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FBI seeks images in Boston Marathon bomb inquiry

A Boston police officer wheels in injured boy down Boylston Street as medical workers carry an injured runner following an explosion during the 2013 Boston Marathon in Boston, Monday, April 15, 2013. Two explosions shattered the euphoria at the marathon's finish line on Monday, sending authorities out on the course to carry off the injured while the stragglers were rerouted away from the smoking site of the blasts. (AP Photo/Charles Krupa)

In response to the epidemic of mass shooting and casualty incidents in the United States since 1999, the Federal Emergency Management Agency has issued new recommendations that dramatically change protocols for emergency medical services personnel.

FEMA’s new guidelines say that more lives will be saved in such emergencies if medics are sent into “warm zones” before those zones are secured by law enforcement authorities. Warm zones are areas where a potential threat exists, but the threat is not direct or immediate.

This is a complete reversal for emergency medical services personnel, who traditionally have been directed to take cover in ambulances until a threat is over.

The changes have been made necessary because more than 250 people have been killed in shooting sprees or multi-injury bombings since the Columbine High School shootings left 15 dead — including the perpetrators — in 1999. No law enforcement officials entered the high school for 30 minutes after the shooting began because they were waiting for armor-clad SWAT teams with high-powered weapons, the protocol in place at the time.

The St. Louis region is too familiar with this sort of thing. We will never forget the Kirkwood City Hall shootings in 2008, which left seven dead, including the perpetrator and the mayor, who died months later of complications from his wounds. Or the 2010 shootings at the ABB Inc. plant in St. Louis that left four dead, including the shooter.

The new guidelines were designed after federal officials and medical experts studied this April’s Boston Marathon bombing and recent mass shootings, such as the one in Newtown, Conn., just a year ago, and in Aurora, Colo., in July 2012.

Because there were so many nurses and doctors stationed at the Boston Marathon finish line expecting to care for injured or ill runners, the bombing victims received medical assistance almost immediately. It is believed that the presence of those medical professionals kept the death toll to three, even though more than 200 people were injured, including about a dozen who had limbs amputated.

Those doctors and nurses gave assistance despite the risk to their own safety. When they began helping victims, the scale of the attack and the number of bombs was unknown.

Locally, the St. Louis Area Regional Response System coordinates planning and response for large-scale critical incidents in three Illinois counties (Madison, St. Clair and Monroe), four Missouri counties (St. Louis, Franklin, Jefferson and St. Charles) and the city of St. Louis.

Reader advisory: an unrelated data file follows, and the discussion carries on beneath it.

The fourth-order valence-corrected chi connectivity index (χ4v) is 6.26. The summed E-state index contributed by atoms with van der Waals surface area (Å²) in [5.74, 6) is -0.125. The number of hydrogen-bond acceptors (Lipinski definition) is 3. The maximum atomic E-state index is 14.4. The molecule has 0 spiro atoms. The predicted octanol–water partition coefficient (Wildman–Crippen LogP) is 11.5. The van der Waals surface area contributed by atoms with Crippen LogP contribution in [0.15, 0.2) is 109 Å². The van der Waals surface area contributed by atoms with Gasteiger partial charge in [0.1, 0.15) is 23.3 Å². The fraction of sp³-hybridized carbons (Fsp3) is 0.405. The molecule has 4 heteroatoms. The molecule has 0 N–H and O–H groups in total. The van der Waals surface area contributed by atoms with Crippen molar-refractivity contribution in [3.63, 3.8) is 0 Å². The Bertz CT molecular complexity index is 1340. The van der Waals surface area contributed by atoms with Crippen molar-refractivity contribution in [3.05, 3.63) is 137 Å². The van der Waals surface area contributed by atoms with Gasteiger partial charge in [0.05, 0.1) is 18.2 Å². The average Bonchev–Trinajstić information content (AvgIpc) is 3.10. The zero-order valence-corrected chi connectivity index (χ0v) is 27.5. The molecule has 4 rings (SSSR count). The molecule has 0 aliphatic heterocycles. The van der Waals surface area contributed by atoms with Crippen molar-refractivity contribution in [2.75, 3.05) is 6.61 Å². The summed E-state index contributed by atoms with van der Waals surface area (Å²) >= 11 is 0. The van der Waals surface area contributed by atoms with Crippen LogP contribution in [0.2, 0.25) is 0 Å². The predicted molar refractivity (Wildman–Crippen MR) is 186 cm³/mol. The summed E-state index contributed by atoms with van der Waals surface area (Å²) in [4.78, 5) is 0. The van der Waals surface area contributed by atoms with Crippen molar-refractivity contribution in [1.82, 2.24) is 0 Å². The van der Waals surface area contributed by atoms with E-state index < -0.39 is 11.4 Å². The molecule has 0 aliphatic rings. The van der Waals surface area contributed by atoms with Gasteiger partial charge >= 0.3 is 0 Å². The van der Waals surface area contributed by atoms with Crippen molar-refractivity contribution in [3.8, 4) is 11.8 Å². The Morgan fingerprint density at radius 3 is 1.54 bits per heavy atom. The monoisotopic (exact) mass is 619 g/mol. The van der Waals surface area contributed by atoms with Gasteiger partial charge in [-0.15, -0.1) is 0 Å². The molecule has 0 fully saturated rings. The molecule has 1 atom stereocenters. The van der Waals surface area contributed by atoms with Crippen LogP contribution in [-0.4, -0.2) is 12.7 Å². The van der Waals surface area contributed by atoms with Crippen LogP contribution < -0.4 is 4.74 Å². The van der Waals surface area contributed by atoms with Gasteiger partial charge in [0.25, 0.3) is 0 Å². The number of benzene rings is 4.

Nick Gragnini, executive director of STARRS, said the agency fully supports the new FEMA guidelines, but stressed that paramedics need special training and equipment before they can rush into “warm zones.”

He said that since the ABB shootings, STARRS has been helping get Homeland Security grants for special training for EMS personnel in the region. So far, grants have gone to paramedics with fire departments or districts in the city of St. Louis, Cottleville in St. Charles County, and Monarch in Chesterfield. Other firefighters also may have special training but not secured through STARRS, Mr. Gragnini said.

Fading fast are the days when a paramedic could expect only to administer oxygen or other modest medical help, he said.

“It’s so new of a concept and a change of paradigm that it’s going to take a lot more dedication and special education,” Mr. Gragnini said, estimating that “within five years you are going to see this required of everyone” in the EMS field.

His sentiments echo those of authorities who put together the new FEMA guidelines. Dr. Lenworth Jacobs is a trauma surgeon who created The Hartford Consensus, which brought together eight experts in emergency medicine, military and law enforcement after the Newtown shooting to try to find better ways to respond.

Dr. Jacobs was the lead author of a paper issued by the group, which said it hoped the plan would be a blueprint for towns and cities to use as a starting point for coordinating emergency response efforts.

“These events like the shootings are usually over in 10 to 15 minutes, but it often takes over an hour for everyone to get there,” Dr. Jacobs said in an interview with the New York Times. “We’re seeing these events in increasing frequency, and unfortunately we have to change how we approach them to keep death tolls down.”

Among suggestions emphasized in the paper is that all levels of responders need to use common terminology, instead of the individual terms currently in use; that the bleeding of victims should be brought under control at the scene; and that medics be trained in weapons and ammunition so they can better assess the damage that different firearms can do.

The group’s next step is to try to get municipalities on board with the suggestions. While this is going on, a number of police departments around the country are trying to educate the public about how to respond to casualty situations. One of the things they are teaching is that anyone caught in a mass shooting needs to “run, hide or fight” instead of waiting for help.

Ideally, no one will ever need to use this special training. But in a nation that failed to tighten gun laws after 20 first-graders and six adults were mowed down at the Sandy Hook Elementary School in Newtown, Conn., you can’t count on it.